Subscribe to our newsletter to receive the latest news and events from TWI:

Subscribe >
Skip to content

What is a fibre laser?


Frequently Asked Questions

Fibre lasers are part of the family of solid state lasers. (What is a solid state laser?). These lasers have been used for materials processing only recently, although fibre lasers (more strictly fibre amplifiers) have been used in the telecommunications field for several years. In the fibre laser, the lasing medium is an optical fibre doped with low levels of a rare earth element, such as yttrium, erbium or thulium, which determine the wavelength of the output light. Diode lasers are used to couple infrared light into the cladding of the doped fibre and act as the pump source. This pumping action excites the dopant atoms, stimulating them to emit photons at a specific wavelength. Diffraction gratings are used as the rear mirror and output coupler, which form the resonator. It is possible to use the doped fibre, acting as the laser resonator, also as the beam delivery fibre, using appropriate beam shaping and focusing optics at its end. Such an approach will maximise the useful beam quality of the laser. However, for materials processing at high powers, it is usual to de-couple the beam delivery fibre from the laser, in case of damage.

To maintain high beam quality, the way the diode laser pumping source is coupled to the fibre is critical, especially at high powers. The easiest method is to pump the fibre through one end. However, due to constrains in diode laser design, the amount of power available for pumping using this method is limited. The most usual method employed is the so-called cladding-pumping technology. Cladding-pumping enables the use of high-power, low-cost, laser-diodes to pump the fibres. A cladding-pumped fibre has an inner core doped with the chosen rare earth element. The inner core is surrounded by an inner cladding with a lower refractive index, so that the inner core can propagate the output laser beam. The inner cladding is surrounded by an even lower-index material, the outer cladding. In this way, the inner cladding becomes a waveguide for the pump light. Because the inner cladding is relatively large, it is highly multi-mode and it is possible to launch large amounts of pump power into it, from the multi-mode diode pump sources. As the pump light propagates down the fibre, it is absorbed by the rare earth ions in the inner core of the fibre, stimulating lasing action. Because the interaction between the pump beam and the rare earth doped inner core is relatively weak, the geometry of the inner cladding is quite important. In a fibre with a circular inner cladding and a centred inner core, a large fraction of the pump light never crosses to the doped core. As a result, other geometries are often used, for example, with an off-center core, a rectangular inner cladding, or a flower-shaped inner cladding. This approach generally increases the beam quality and the energy efficiency of the laser, but also adds to the complexity of the design and therefore the cost.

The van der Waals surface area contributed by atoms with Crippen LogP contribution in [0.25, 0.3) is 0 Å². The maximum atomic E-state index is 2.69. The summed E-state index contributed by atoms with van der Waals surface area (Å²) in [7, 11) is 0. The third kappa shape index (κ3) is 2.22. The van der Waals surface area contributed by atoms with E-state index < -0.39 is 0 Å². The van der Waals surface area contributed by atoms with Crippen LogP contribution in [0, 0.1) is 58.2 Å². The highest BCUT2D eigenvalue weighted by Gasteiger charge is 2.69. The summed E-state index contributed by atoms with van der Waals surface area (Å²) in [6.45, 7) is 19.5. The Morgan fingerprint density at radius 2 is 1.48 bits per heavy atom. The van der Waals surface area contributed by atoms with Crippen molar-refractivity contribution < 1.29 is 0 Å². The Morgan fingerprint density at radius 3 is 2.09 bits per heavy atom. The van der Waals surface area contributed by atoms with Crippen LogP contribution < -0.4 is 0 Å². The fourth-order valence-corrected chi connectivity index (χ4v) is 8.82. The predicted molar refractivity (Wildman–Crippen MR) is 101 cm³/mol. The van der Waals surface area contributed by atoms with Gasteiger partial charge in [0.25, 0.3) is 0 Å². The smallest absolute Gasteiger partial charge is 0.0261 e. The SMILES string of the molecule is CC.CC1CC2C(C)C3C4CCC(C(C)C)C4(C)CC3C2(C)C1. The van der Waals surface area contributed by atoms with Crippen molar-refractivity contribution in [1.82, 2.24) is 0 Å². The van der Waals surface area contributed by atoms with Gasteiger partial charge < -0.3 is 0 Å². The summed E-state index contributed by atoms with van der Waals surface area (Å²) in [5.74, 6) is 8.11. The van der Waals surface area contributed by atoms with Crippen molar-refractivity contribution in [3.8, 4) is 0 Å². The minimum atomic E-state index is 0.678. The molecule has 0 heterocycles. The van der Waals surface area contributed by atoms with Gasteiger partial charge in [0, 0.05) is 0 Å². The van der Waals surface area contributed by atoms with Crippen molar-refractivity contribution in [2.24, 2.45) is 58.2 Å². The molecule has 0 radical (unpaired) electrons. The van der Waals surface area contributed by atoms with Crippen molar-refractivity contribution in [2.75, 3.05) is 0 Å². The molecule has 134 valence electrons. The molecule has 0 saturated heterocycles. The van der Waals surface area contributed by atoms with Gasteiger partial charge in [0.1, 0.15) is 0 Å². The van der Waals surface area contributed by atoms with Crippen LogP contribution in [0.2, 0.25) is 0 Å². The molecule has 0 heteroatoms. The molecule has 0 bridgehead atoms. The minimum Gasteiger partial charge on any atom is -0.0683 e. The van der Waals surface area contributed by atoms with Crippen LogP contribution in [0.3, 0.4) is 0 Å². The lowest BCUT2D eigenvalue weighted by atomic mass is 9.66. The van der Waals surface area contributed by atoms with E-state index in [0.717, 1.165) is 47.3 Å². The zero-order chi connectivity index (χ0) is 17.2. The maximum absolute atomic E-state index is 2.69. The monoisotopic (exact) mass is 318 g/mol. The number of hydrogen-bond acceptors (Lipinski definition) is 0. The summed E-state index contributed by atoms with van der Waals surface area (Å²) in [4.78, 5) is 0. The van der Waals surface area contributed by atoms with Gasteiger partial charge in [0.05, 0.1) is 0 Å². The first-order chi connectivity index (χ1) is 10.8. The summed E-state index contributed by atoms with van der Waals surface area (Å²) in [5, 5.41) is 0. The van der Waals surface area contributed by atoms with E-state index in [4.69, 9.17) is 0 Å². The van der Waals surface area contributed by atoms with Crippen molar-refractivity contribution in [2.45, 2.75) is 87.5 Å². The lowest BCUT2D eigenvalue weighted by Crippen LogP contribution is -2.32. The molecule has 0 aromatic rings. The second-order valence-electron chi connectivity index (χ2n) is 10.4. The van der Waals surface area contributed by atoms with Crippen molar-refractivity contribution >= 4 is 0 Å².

The long, thin, fibre geometry is ideal to minimise thermal effects due to the pump light, and the inherently high gain of the fibre system means that high efficiencies are possible (25% is claimed for high power commercial systems)[GV1]. As the fibres can be coiled up, the footprint of the laser is significantly reduced when compared to other solid state or CO2 lasers. This combination of inherent ruggedness, small size, scalability and efficiency, makes the fibre laser an attractive choice for materials processing applications.

Single-mode fibre lasers operating as individual units have delivered around 1kW of power in laboratory conditions. Commercial units of 200-300W are available. Multi-mode fibre lasers are available which combine together many single mode lasers of low power. This approach is interesting for materials processing in that it would appear that the fibre laser is very capable of being easily scalable, whilst maintaining a reasonable beam quality. At an industrially relevant power of 4kW, for example, the beam quality of a fibre laser will be better than that of an Nd:YAG lamp pumped laser, and comparable to that of a diode pumped Nd:YAG laser or even an Yb:YAG disk laser.

For more information please email: